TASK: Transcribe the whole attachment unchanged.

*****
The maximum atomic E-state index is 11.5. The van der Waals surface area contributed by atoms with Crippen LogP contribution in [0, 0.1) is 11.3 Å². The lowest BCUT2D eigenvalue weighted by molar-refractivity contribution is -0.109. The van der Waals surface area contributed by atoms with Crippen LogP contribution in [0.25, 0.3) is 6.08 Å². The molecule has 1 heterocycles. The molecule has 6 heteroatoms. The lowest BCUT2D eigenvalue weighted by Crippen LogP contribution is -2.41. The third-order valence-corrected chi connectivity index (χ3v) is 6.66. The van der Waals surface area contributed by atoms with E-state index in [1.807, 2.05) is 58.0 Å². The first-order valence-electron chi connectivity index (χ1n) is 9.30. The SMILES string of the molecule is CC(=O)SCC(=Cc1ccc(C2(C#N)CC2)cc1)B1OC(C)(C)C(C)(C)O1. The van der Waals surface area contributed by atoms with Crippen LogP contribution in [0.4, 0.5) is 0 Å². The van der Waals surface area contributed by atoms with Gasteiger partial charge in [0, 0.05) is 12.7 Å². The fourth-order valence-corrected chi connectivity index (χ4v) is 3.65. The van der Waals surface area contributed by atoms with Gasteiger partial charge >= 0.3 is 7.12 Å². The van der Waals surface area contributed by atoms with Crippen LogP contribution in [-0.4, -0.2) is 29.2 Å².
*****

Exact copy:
The maximum atomic E-state index is 11.5. The van der Waals surface area contributed by atoms with Crippen LogP contribution in [0, 0.1) is 11.3 Å². The lowest BCUT2D eigenvalue weighted by molar-refractivity contribution is -0.109. The van der Waals surface area contributed by atoms with Crippen LogP contribution in [0.25, 0.3) is 6.08 Å². The molecule has 1 heterocycles. The molecule has 6 heteroatoms. The lowest BCUT2D eigenvalue weighted by Crippen LogP contribution is -2.41. The third-order valence-corrected chi connectivity index (χ3v) is 6.66. The van der Waals surface area contributed by atoms with E-state index in [1.807, 2.05) is 58.0 Å². The first-order valence-electron chi connectivity index (χ1n) is 9.30. The SMILES string of the molecule is CC(=O)SCC(=Cc1ccc(C2(C#N)CC2)cc1)B1OC(C)(C)C(C)(C)O1. The van der Waals surface area contributed by atoms with Crippen LogP contribution in [0.4, 0.5) is 0 Å². The van der Waals surface area contributed by atoms with Gasteiger partial charge in [0, 0.05) is 12.7 Å². The fourth-order valence-corrected chi connectivity index (χ4v) is 3.65. The van der Waals surface area contributed by atoms with Gasteiger partial charge >= 0.3 is 7.12 Å². The van der Waals surface area contributed by atoms with Crippen LogP contribution in [-0.4, -0.2) is 29.2 Å².